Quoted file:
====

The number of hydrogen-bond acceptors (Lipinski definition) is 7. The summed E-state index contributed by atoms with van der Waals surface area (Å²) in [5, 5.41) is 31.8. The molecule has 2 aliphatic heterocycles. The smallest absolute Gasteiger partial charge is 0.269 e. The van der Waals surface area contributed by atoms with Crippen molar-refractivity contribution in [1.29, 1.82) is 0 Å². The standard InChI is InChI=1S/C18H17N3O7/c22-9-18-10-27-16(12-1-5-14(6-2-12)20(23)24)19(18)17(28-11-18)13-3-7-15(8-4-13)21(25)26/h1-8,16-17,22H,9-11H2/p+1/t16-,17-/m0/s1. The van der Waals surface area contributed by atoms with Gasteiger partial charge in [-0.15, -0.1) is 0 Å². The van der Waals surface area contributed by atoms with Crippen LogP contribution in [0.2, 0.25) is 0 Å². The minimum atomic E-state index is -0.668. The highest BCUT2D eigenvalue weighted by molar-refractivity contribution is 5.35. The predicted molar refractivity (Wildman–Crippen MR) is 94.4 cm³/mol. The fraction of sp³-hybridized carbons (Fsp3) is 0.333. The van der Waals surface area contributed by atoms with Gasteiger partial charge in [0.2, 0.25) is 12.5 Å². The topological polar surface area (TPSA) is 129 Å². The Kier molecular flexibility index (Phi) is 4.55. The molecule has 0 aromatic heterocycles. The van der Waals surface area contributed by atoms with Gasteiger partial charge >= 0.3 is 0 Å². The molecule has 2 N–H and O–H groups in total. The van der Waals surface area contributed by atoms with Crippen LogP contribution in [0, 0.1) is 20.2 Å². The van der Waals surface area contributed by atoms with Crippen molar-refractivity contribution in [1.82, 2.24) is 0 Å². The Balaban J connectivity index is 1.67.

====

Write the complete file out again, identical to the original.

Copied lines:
The number of hydrogen-bond acceptors (Lipinski definition) is 7. The summed E-state index contributed by atoms with van der Waals surface area (Å²) in [5, 5.41) is 31.8. The molecule has 2 aliphatic heterocycles. The smallest absolute Gasteiger partial charge is 0.269 e. The van der Waals surface area contributed by atoms with Crippen molar-refractivity contribution in [1.29, 1.82) is 0 Å². The standard InChI is InChI=1S/C18H17N3O7/c22-9-18-10-27-16(12-1-5-14(6-2-12)20(23)24)19(18)17(28-11-18)13-3-7-15(8-4-13)21(25)26/h1-8,16-17,22H,9-11H2/p+1/t16-,17-/m0/s1. The van der Waals surface area contributed by atoms with Gasteiger partial charge in [-0.15, -0.1) is 0 Å². The van der Waals surface area contributed by atoms with Crippen LogP contribution in [0.2, 0.25) is 0 Å². The minimum atomic E-state index is -0.668. The highest BCUT2D eigenvalue weighted by molar-refractivity contribution is 5.35. The predicted molar refractivity (Wildman–Crippen MR) is 94.4 cm³/mol. The fraction of sp³-hybridized carbons (Fsp3) is 0.333. The van der Waals surface area contributed by atoms with Gasteiger partial charge in [0.2, 0.25) is 12.5 Å². The topological polar surface area (TPSA) is 129 Å². The Kier molecular flexibility index (Phi) is 4.55. The molecule has 0 aromatic heterocycles. The van der Waals surface area contributed by atoms with Gasteiger partial charge >= 0.3 is 0 Å². The molecule has 2 N–H and O–H groups in total. The van der Waals surface area contributed by atoms with Crippen LogP contribution in [0, 0.1) is 20.2 Å². The van der Waals surface area contributed by atoms with Crippen molar-refractivity contribution in [1.82, 2.24) is 0 Å². The Balaban J connectivity index is 1.67.